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JFK Secret Service Agent Told A Different Story About Bullet in 1983

Secret Service agent Paul Landis has told his JFK bullet discovery story twice before, with each account differing in important details.

Over the past few days, the internet has been abuzz with the revelation of purportedly history-changing information about one of the most important and shocking events of the 20th century: the November 22, 1963 assassination of President John F. Kennedy.  Secret Service agent Paul Landis, who was with the president's motorcade that day, has come forward with the assertion that he found an intact bullet on the top of the back seat of the President's limousine, and put it on the stretcher with the President's body.  This and more will be detailed in Landis' upcoming book, The Final Witness. The media at large is interpreting this information as a potentially startling revelation that challenges the "magic bullet theory" of the assassination.  However, Landis has told at least two previous versions of this story over the past four decades, which differ in important details.

JFK, 1963 Oval Office portrait.
JFK, 1963 Oval Office portrait.

According to the current account, as related by the New York Times and Vanity Fair among others, Landis found an intact bullet resting on the ledge at the top of the back seat of the limo, pocketed it, and after arriving at Parkland Memorial Hospital, placed it on JFK's stretcher.  The contention then becomes that the bullet was jostled or shifted onto Texas Governor John Connally's stretcher, where it was found, which (without getting into the weeds here) ultimately gives rise to the single-bullet or magic-bullet theory.  As noted across the media, Landis did not mention these details or anything related to recovering a bullet when interviewed the week after the assassination.  This new revelation is being characterized as the result of a 2014 realization by Landis that his memories differed substantially from the publicly known version of events.

However, in 1983, Landis was interviewed by the Associated Press for a story that appeared in countless newspapers around the country on the 20th anniversary of the assassination. He did have a bullet recovery story to relate at that time, which differs in important detail from what is currently being asserted.  At that time, he characterized the find as a bullet fragment and said he simply gave the fragment to someone.  This 1983 account simply says, "There was a bullet fragment on the top of the back seat that he picked up and gave to somebody."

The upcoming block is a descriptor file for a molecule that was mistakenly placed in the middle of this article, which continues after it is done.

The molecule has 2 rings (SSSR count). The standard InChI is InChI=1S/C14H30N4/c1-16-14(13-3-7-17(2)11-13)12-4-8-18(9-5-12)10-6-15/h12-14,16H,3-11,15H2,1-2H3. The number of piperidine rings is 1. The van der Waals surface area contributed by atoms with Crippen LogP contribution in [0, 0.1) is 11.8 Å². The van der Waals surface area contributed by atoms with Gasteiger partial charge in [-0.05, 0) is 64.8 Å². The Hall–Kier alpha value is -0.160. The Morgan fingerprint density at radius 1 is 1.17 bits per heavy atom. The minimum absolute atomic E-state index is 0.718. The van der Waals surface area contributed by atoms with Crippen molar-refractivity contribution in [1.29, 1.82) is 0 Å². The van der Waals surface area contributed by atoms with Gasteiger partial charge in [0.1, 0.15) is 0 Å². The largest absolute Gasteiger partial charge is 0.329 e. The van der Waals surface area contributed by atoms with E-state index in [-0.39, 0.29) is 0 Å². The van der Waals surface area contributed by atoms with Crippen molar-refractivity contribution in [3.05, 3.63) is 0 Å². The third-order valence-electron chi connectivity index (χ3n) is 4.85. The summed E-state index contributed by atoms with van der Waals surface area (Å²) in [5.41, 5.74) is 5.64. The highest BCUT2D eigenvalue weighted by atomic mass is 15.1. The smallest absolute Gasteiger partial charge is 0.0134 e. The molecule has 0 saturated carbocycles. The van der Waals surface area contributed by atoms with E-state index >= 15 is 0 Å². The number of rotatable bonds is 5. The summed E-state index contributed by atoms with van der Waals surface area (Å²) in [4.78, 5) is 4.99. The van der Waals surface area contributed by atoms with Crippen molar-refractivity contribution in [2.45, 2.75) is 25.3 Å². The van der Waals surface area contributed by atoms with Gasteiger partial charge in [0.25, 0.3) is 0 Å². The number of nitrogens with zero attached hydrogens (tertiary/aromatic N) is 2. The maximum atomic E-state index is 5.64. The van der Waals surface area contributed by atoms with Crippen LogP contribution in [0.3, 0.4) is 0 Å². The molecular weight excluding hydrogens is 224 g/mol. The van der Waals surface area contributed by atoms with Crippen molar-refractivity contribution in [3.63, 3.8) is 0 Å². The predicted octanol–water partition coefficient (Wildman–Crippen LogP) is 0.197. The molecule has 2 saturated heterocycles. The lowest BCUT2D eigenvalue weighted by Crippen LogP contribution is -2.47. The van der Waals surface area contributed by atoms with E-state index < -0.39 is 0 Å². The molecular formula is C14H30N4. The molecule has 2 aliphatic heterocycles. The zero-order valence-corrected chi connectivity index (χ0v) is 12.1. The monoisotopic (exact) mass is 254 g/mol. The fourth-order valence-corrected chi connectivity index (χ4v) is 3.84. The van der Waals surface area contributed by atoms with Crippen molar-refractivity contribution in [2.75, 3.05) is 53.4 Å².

Landis and several other Secret Service agents who were there that day were interviewed for the book The Kennedy Detail: JFK's Secret Service Agents Break Their Silence in 2010, and that book gives another different account of this moment from Landis' perspective.  Notably, after seeing the bullet fragment in this version, he places it on the seat itself, and pockets "a bloody Zippo lighter with the presidential seal on it" rather than the bullet fragment.  The Kennedy Detail says, "When Agent Paul Landis helped Mrs. Kennedy out of the car he saw a bullet fragment in the back where the top would be secured. He picked it up and put it on the seat, thinking that if the car were moved, it might be blown off. And then he saw a bloody Zippo lighter with the presidential seal on it. He picked it up and put it in his pocket."

In some broader regards, current accounts of Landis' perspective on the JFK assassination are consistent with his past interviews.  He has repeatedly stated from 1983-present that for decades, he avoided reading media about the assassination, and has had significant trouble processing the events of the day of the assassination in its aftermath.  Landis was a part of one of the most shocking historical moments of the 20th century, after all, and I have no wish to denigrate him here.  Simply put, this is not the first time Landis has told his story about this discovery, and the most straightforward explanation for the changing details of his recollection of these events is simply a fading memory with the passage of time.

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Mark SeifertAbout Mark Seifert

Co-founder and Creative director of Bleeding Cool parent company Avatar Press since 1996. Bleeding Cool Managing Editor, tech and data wrangler, and has been with Bleeding Cool since its 2009 beginnings. Wrote extensively about the comic book industry for Wizard Magazine 1992-1996. At Avatar Press, has helped publish works by Alan Moore, George R.R. Martin, Garth Ennis, and others. Vintage paper collector, advisor to the Overstreet Price Guide Update 1991-1995.
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